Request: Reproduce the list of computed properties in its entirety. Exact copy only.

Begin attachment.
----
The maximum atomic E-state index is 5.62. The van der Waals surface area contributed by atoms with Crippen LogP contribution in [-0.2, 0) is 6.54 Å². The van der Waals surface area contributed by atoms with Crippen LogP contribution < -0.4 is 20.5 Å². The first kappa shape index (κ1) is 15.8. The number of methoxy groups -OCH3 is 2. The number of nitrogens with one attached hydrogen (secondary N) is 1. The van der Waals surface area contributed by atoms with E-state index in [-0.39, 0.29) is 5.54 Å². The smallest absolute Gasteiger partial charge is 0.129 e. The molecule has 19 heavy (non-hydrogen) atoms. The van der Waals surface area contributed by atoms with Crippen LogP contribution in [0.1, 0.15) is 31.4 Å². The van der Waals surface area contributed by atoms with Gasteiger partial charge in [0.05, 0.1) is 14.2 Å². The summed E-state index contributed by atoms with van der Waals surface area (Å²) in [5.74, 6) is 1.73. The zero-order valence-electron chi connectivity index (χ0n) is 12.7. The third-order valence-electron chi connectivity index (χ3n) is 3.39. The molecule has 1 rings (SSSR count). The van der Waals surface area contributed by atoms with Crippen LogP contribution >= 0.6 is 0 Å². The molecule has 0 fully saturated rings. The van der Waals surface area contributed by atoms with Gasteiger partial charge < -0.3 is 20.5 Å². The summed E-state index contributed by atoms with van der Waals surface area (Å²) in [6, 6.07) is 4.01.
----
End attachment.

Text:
The maximum atomic E-state index is 5.62. The van der Waals surface area contributed by atoms with Crippen LogP contribution in [-0.2, 0) is 6.54 Å². The van der Waals surface area contributed by atoms with Crippen LogP contribution < -0.4 is 20.5 Å². The first kappa shape index (κ1) is 15.8. The number of methoxy groups -OCH3 is 2. The number of nitrogens with one attached hydrogen (secondary N) is 1. The van der Waals surface area contributed by atoms with E-state index in [-0.39, 0.29) is 5.54 Å². The smallest absolute Gasteiger partial charge is 0.129 e. The molecule has 19 heavy (non-hydrogen) atoms. The van der Waals surface area contributed by atoms with Crippen LogP contribution in [0.1, 0.15) is 31.4 Å². The van der Waals surface area contributed by atoms with Gasteiger partial charge in [0.05, 0.1) is 14.2 Å². The summed E-state index contributed by atoms with van der Waals surface area (Å²) in [5.74, 6) is 1.73. The zero-order valence-electron chi connectivity index (χ0n) is 12.7. The third-order valence-electron chi connectivity index (χ3n) is 3.39. The molecule has 1 rings (SSSR count). The van der Waals surface area contributed by atoms with Crippen LogP contribution >= 0.6 is 0 Å². The molecule has 0 fully saturated rings. The van der Waals surface area contributed by atoms with Gasteiger partial charge < -0.3 is 20.5 Å². The summed E-state index contributed by atoms with van der Waals surface area (Å²) in [6, 6.07) is 4.01.